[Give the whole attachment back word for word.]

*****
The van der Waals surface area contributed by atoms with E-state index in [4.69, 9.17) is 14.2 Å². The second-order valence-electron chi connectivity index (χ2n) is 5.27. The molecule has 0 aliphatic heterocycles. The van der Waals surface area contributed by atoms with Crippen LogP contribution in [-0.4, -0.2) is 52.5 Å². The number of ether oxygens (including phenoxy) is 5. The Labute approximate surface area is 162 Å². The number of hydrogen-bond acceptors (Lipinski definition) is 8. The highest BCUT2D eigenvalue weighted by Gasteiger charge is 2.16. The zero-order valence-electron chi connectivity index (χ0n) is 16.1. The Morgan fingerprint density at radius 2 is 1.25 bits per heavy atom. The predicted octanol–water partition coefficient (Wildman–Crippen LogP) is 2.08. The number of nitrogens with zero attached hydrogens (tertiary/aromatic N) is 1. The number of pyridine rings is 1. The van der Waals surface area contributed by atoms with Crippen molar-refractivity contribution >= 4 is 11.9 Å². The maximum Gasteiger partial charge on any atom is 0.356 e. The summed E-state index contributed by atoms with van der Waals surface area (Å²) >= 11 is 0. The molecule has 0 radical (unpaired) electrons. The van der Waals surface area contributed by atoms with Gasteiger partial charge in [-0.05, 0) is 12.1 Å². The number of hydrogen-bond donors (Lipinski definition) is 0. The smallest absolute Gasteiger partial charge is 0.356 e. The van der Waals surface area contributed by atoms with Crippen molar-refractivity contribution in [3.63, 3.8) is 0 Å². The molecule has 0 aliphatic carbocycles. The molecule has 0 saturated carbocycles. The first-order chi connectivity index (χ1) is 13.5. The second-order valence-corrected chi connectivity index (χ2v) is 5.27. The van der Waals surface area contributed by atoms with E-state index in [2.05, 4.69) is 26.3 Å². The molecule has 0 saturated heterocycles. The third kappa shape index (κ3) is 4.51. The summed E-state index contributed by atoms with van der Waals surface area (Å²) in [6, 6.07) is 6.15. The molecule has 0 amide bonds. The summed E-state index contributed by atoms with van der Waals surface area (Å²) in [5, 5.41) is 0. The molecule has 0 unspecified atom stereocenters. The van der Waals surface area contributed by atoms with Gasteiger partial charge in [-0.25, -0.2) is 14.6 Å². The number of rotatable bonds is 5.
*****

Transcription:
The van der Waals surface area contributed by atoms with E-state index in [4.69, 9.17) is 14.2 Å². The second-order valence-electron chi connectivity index (χ2n) is 5.27. The molecule has 0 aliphatic heterocycles. The van der Waals surface area contributed by atoms with Crippen LogP contribution in [-0.4, -0.2) is 52.5 Å². The number of ether oxygens (including phenoxy) is 5. The Labute approximate surface area is 162 Å². The number of hydrogen-bond acceptors (Lipinski definition) is 8. The highest BCUT2D eigenvalue weighted by Gasteiger charge is 2.16. The zero-order valence-electron chi connectivity index (χ0n) is 16.1. The Morgan fingerprint density at radius 2 is 1.25 bits per heavy atom. The predicted octanol–water partition coefficient (Wildman–Crippen LogP) is 2.08. The number of nitrogens with zero attached hydrogens (tertiary/aromatic N) is 1. The number of pyridine rings is 1. The van der Waals surface area contributed by atoms with Crippen molar-refractivity contribution >= 4 is 11.9 Å². The maximum Gasteiger partial charge on any atom is 0.356 e. The summed E-state index contributed by atoms with van der Waals surface area (Å²) >= 11 is 0. The molecule has 0 radical (unpaired) electrons. The van der Waals surface area contributed by atoms with Gasteiger partial charge in [-0.05, 0) is 12.1 Å². The number of hydrogen-bond donors (Lipinski definition) is 0. The smallest absolute Gasteiger partial charge is 0.356 e. The van der Waals surface area contributed by atoms with Crippen molar-refractivity contribution in [3.63, 3.8) is 0 Å². The molecule has 0 aliphatic carbocycles. The molecule has 0 saturated carbocycles. The first-order chi connectivity index (χ1) is 13.5. The second-order valence-corrected chi connectivity index (χ2v) is 5.27. The van der Waals surface area contributed by atoms with E-state index in [2.05, 4.69) is 26.3 Å². The molecule has 0 saturated heterocycles. The third kappa shape index (κ3) is 4.51. The summed E-state index contributed by atoms with van der Waals surface area (Å²) in [6, 6.07) is 6.15. The molecule has 0 amide bonds. The summed E-state index contributed by atoms with van der Waals surface area (Å²) in [5, 5.41) is 0. The molecule has 0 unspecified atom stereocenters. The van der Waals surface area contributed by atoms with Gasteiger partial charge in [-0.25, -0.2) is 14.6 Å². The number of rotatable bonds is 5.